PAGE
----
Choosing Happy: Come Back to Me ~ My New YA Release

 

Big news…my debut YA book, Come Back to Me, is out NOW.

It went live on Amazon last Wednesday, a happy surprise. There I was gearing up for the you’ve-published-a-book-now-what marathon, when suddenly the starter pistol went off.

I think I was tying my shoes or something.

But I got moving. Thanks in BIG part to family, friends, and lots of super cool people like the WANA (we are not alone) writing community.

Although no one mentioned the adrenaline. I could’ve lifted a car.

Anyway, speaking of family, friends, and love…those are big themes in my YA contemporary story. Check it out:

Come Back To Me 200 320_opt

 

 

 Available for purchase at AMAZON or SMASHWORDS 

(paperback and other venues, coming soon)

 

Whitney Denison can’t wait to start over.

She thought she had everything under control, that her future would always include her best friend Katie… Until everything changed.

Now her life in Bloom is one big morning after hangover, filled with regret, grief, and tiny pinpricks of reminders that she was once happy.  A happy she ruined.  A happy she can’t fix.

So, she is counting down the days until she leaves home for Colson University, cramming her summer with busywork she didn’t finish her senior year, and taking on new hobbies that involve glue and glitter, and dodging anyone who reminds her of her old life.

When she runs into the stranger who drove her home on graduation night, after she’d passed out next to a ditch, she feels herself sinking again. The key to surviving the summer in Bloom is unraveling whatever good memories she can from that night.

But in searching for answers, she’ll have to ask for help and that means turning to Evan, the stranger, and Kyle, Katie’s ex-boyfriend. Suddenly, life flips again, and Whitney finds herself on not only the precipice of happy but love, too, causing her to question whether she can trust her feelings, or if she is falling into her old patterns of extremes.

As she uncovers the truth about her memories, Whitney sees that life isn’t all or nothing, and that happy isn’t something to wait for, that instead, happy might just be a choice.

 

So, it’s been an exciting week.

But wait! I’ve got one last, but very special thing to share.  You may have read a post I wrote about signs.  In that post, I mention how I equate ladybugs with hope, and to my brother (who passed away six years ago).

So, ladybugs found a way into Come Back to Me–and into my book’s acknowledgments, where I wrote, To my brother, Dan the Man, Thanks for the ladybugs.

Then, last Wednesday, in the middle of the awesome hullabaloo of seeing my book on Amazon, I ran up the stairs to grab my slippers (because it was a snow day–and cold!).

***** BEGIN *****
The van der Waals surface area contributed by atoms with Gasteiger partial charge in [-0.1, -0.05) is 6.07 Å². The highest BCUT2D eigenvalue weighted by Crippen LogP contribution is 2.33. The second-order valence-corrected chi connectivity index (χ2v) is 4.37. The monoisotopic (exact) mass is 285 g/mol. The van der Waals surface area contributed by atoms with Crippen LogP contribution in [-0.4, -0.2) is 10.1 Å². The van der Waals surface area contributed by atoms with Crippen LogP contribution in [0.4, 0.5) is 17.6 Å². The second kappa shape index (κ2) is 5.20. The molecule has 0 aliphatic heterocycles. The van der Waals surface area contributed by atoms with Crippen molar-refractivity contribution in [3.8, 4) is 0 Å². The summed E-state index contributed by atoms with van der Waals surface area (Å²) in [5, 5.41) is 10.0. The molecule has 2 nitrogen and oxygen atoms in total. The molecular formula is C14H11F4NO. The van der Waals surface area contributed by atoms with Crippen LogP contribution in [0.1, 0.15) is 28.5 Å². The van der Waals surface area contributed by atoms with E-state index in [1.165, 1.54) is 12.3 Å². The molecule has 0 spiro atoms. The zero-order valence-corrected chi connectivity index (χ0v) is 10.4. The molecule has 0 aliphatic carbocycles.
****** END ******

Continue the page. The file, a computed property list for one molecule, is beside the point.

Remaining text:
Halfway up the stairs I saw this:

ladybug2_opt

 Thanks for the ladybug, Dan.

 

Have an AMAZING, hopeful week!

NaNoWriMo Inspiration: Life is for Enjoying

It’s National Novel Writing Month and I’m participating again.  It’s so exciting starting a brand new project.

Although, I have to admit, I’ve never juggled this many writing projects at one time.  I’m thinking about buying brand new outfits–one for each story.  Then I could just change wardrobe when I open a different Word document (I assume my brain will make the transition as well).

Totally makes sense, right?

Even without the new outfits, I’m having fun.  This NaNoWriMo quote sums it up for me:

 

“Thirty days and nights of literary abandon”

national novel writing month

November 1st-30th

Literary abandon.  For me that means locking my inner editor in the tool shed outside–and really enjoying the fun of just making something up.

Last year I blogged about my NaNoWriMo inspiration–about how my brother inspired me to not only pursue my writing, but really enjoy my life.  The information still applies. 🙂  So here’s that post.

Life is for Enjoying

I first heard about NaNoWriMo five years ago, and used the general principles to write my first middle grade story.  I’d been filling notebooks with stories for years, but I did it strictly for the fun of it.  But I wanted to do more, and NaNo seemed like the perfect way to launch that spark.  So I started writing with more of a purpose.  The only person I told at the time (other than my husband) was my brother.  I remember him being fascinated by the idea of writing a thousand plus words a day.  He was a creative type–he drew, wrote, cooked (even went to culinary school), so he was the perfect person to understand the need to do a writing marathon in a month.

When I finished that first draft, I put it away to read it at a later date with fresh eyes.  Then, when the time came to go back to it, I decided I didn’t really want to write.  So I went out and got a job, leaving the story behind.

I was afraid.  Afraid to read the rough draft.  Afraid of what it would mean to move forward with my writing.  So I went about life and work without it.

And then a couple of months later, my brother died.

It was sudden–a brain aneurysm.  He was 31.

My brother was so funny.  He did the best Chewbacca impression ever.  He was also incredibly kind.  Maybe it’s the sharp finality of death that smooths away the rough edges of a life, but I truly can’t remember him ever being anything but nice to me.

But I think he was hard on himself.  He had unrealized dreams.  He had physical obstacles, like when he stopped working in restaurants because he couldn’t be on his feet for that many hours (he battled Type 1 diabetes starting from the age of 11).  But I think maybe some of his biggest struggles were more internal.  He got bogged down by dark moments, the kind that show up to shadow your plans and leave you filled with self-doubt and fear.

I know that fear.  I think we all do.

I have one of my brother’s journals.  In it there’s the beginnings of a story, some sketches, and some personal notes he wrote to himself.  One of those notes stays with me:

“Write damn you! Write! Anything, something, Please!”

My first instinct is to feel sad at that personal plea to his self, but then I realize that goes against what he wrote.  Because he didn’t want to get stuck in those paralyzing fears.

In fact the first line in the journal he wrote is: “Life is for enjoying.”